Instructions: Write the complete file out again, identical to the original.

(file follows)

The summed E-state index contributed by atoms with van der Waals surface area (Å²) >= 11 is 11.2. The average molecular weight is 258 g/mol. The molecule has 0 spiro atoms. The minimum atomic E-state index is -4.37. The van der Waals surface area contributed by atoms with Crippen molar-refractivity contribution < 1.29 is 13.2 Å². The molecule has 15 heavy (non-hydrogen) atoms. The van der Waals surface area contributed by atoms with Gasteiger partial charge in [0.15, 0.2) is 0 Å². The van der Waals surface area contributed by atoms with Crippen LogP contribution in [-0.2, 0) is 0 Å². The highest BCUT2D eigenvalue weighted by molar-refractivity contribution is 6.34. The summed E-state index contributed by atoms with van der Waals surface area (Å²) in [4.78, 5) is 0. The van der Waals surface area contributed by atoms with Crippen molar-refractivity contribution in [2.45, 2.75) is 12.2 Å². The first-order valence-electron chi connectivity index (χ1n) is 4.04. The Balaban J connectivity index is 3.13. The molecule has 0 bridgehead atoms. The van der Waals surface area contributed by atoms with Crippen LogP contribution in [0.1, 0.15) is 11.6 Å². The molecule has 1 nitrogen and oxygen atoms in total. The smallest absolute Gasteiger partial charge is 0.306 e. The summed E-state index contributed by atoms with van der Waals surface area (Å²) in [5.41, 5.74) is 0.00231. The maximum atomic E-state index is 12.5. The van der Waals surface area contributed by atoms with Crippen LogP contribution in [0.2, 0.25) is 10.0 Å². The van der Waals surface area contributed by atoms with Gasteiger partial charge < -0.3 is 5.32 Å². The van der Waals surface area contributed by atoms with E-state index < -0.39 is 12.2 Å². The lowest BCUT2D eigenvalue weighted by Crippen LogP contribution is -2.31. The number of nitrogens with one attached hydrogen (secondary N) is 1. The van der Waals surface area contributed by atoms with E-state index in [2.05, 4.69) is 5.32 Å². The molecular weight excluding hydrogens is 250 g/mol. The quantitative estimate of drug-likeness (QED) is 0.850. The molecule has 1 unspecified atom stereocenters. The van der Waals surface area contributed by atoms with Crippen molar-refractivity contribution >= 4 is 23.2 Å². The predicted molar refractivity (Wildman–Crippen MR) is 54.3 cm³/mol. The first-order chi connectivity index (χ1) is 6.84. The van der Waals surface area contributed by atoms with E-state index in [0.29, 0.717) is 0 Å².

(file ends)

The summed E-state index contributed by atoms with van der Waals surface area (Å²) >= 11 is 11.2. The average molecular weight is 258 g/mol. The molecule has 0 spiro atoms. The minimum atomic E-state index is -4.37. The van der Waals surface area contributed by atoms with Crippen molar-refractivity contribution < 1.29 is 13.2 Å². The molecule has 15 heavy (non-hydrogen) atoms. The van der Waals surface area contributed by atoms with Gasteiger partial charge in [0.15, 0.2) is 0 Å². The van der Waals surface area contributed by atoms with Crippen LogP contribution in [-0.2, 0) is 0 Å². The highest BCUT2D eigenvalue weighted by molar-refractivity contribution is 6.34. The summed E-state index contributed by atoms with van der Waals surface area (Å²) in [4.78, 5) is 0. The van der Waals surface area contributed by atoms with Crippen molar-refractivity contribution in [2.45, 2.75) is 12.2 Å². The first-order valence-electron chi connectivity index (χ1n) is 4.04. The Balaban J connectivity index is 3.13. The molecule has 0 bridgehead atoms. The van der Waals surface area contributed by atoms with Crippen LogP contribution in [0.1, 0.15) is 11.6 Å². The molecule has 1 nitrogen and oxygen atoms in total. The smallest absolute Gasteiger partial charge is 0.306 e. The summed E-state index contributed by atoms with van der Waals surface area (Å²) in [5.41, 5.74) is 0.00231. The maximum atomic E-state index is 12.5. The van der Waals surface area contributed by atoms with Crippen LogP contribution in [0.2, 0.25) is 10.0 Å². The van der Waals surface area contributed by atoms with Gasteiger partial charge < -0.3 is 5.32 Å². The van der Waals surface area contributed by atoms with E-state index < -0.39 is 12.2 Å². The lowest BCUT2D eigenvalue weighted by Crippen LogP contribution is -2.31. The number of nitrogens with one attached hydrogen (secondary N) is 1. The van der Waals surface area contributed by atoms with E-state index in [2.05, 4.69) is 5.32 Å². The molecular weight excluding hydrogens is 250 g/mol. The quantitative estimate of drug-likeness (QED) is 0.850. The molecule has 1 unspecified atom stereocenters. The van der Waals surface area contributed by atoms with Crippen molar-refractivity contribution >= 4 is 23.2 Å². The predicted molar refractivity (Wildman–Crippen MR) is 54.3 cm³/mol. The first-order chi connectivity index (χ1) is 6.84. The van der Waals surface area contributed by atoms with E-state index in [0.29, 0.717) is 0 Å².